PREPARE for Practice: A statewide Allied Health workforce survey

Dr Belinda Gavaghan1, Ms Liza-Jane McBride1, Professor Lisa Nissen2, Professor  Patsy Yates3, Ms Michelle Rochin2, Mr Peter Buttrum4, Ms Michelle Stute5, Ms Julie  Hulcombe2

1Allied Health Professions’ Office Of Queensland, Clinical Excellence Queensland, Brisbane, Australia, 2School of Clinical Sciences, Queensland University of Technology, Brisbane, Australia, 3School of Nursing, Queensland University of Technology, Brisbane, Australia, 4Royal Brisbane and Women’s Hospital, Brisbane, Australia, 5Metro North Hospital and Health Service, Brisbane, Australia

Background: Allied health expanded scope of practice roles can assist health services to meet escalating service demands, rising costs and changing community expectations. Recent investment in new allied health models of care have resulted in a confusing array of advanced practice titles, profiles and roles, with corresponding uncertainty as to the scope and level of allied health professional practice. The aim of this study is to investigate patterns of practice activity within and across the allied health professions.

Method: A cross-sectional electronic survey of Queensland Health allied health professionals was undertaken using a modified version of the Advanced Practice Role Delineation tool based on the Strong Model of Advanced Practice. Survey questions explored domains of allied health practice, including clinical management, education, research and leadership. Descriptive analysis was undertaken to explore characteristics of the allied health workforce and scores for individual items and domains. Domain means were calculated within and across health services, allied health practitioner levels and between professional groups.

Results: A sample of 2575 Queensland public sector allied health professionals completed the survey (response rate of 27%). While participation in clinical care activities was consistently high, contribution to education, research and leadership varied considerably across allied health practitioner levels, professional groups and health service areas. However, allied health professionals practicing at an advanced level were identified and delineated front the group based on high scores across all domains of the Strong Model of Advanced Practice.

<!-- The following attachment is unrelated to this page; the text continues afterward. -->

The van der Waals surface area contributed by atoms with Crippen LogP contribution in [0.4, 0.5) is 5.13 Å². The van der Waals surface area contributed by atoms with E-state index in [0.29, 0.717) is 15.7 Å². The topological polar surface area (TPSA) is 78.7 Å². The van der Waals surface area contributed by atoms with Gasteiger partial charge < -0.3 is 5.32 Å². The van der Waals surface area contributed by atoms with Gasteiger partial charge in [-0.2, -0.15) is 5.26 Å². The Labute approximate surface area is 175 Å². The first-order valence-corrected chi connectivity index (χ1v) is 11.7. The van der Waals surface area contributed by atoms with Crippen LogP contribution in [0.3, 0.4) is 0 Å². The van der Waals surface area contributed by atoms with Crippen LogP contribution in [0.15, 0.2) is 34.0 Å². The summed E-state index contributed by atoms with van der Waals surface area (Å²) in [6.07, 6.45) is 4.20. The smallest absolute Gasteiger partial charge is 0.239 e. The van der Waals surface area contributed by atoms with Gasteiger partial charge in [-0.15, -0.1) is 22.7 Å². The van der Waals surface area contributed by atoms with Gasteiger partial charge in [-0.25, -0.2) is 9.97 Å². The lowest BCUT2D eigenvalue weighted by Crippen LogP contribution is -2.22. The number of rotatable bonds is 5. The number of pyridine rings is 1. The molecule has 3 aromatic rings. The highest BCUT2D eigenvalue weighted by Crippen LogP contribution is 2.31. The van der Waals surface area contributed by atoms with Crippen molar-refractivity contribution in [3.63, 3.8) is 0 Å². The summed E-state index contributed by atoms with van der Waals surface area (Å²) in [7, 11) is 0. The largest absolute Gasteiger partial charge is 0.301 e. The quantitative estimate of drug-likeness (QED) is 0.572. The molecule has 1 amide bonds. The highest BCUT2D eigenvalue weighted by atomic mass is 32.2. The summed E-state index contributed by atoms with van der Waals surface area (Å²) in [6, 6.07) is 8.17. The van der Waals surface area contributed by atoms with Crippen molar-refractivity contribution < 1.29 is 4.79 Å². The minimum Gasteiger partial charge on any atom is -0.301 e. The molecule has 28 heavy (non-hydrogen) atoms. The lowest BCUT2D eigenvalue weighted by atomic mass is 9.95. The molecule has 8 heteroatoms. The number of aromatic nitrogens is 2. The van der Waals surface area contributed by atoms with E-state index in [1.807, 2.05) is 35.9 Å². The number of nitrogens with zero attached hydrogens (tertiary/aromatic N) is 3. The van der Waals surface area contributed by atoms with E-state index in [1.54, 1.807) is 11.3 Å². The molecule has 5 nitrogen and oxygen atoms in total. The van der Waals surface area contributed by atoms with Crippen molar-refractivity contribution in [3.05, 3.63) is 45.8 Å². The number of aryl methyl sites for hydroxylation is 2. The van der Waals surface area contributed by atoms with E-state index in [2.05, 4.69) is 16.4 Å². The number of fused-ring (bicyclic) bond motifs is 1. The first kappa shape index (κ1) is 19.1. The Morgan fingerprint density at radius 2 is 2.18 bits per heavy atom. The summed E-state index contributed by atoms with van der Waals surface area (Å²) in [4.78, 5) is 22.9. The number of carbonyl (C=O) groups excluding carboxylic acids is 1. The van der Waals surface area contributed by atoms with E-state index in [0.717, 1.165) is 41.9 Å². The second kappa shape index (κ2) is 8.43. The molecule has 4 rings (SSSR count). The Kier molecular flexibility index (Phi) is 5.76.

Discussion: A variety of practice activities and participation in domains of practice were identified within and across allied health professions and geographical areas. Findings will be used to develop targeted strategies to build workforce capacity and capability to enhance contributions to clinical, research and management for all allied health professionals.


Biography:

Dr Belinda Gavaghan is currently A/Director at the Allied Health Professions’ Office of Queensland. Her research focuses on allied health workforce reform and redesign, and particularly the development, implementation and evaluation of new and innovative models of care that optimise scope of practice for allied health professionals. Belinda has degrees in speech pathology (Hons) and public health. She has over 15 years experience as a speech pathologist in public and private healthcare settings and is a graduate of the NSW Public Health Training Program

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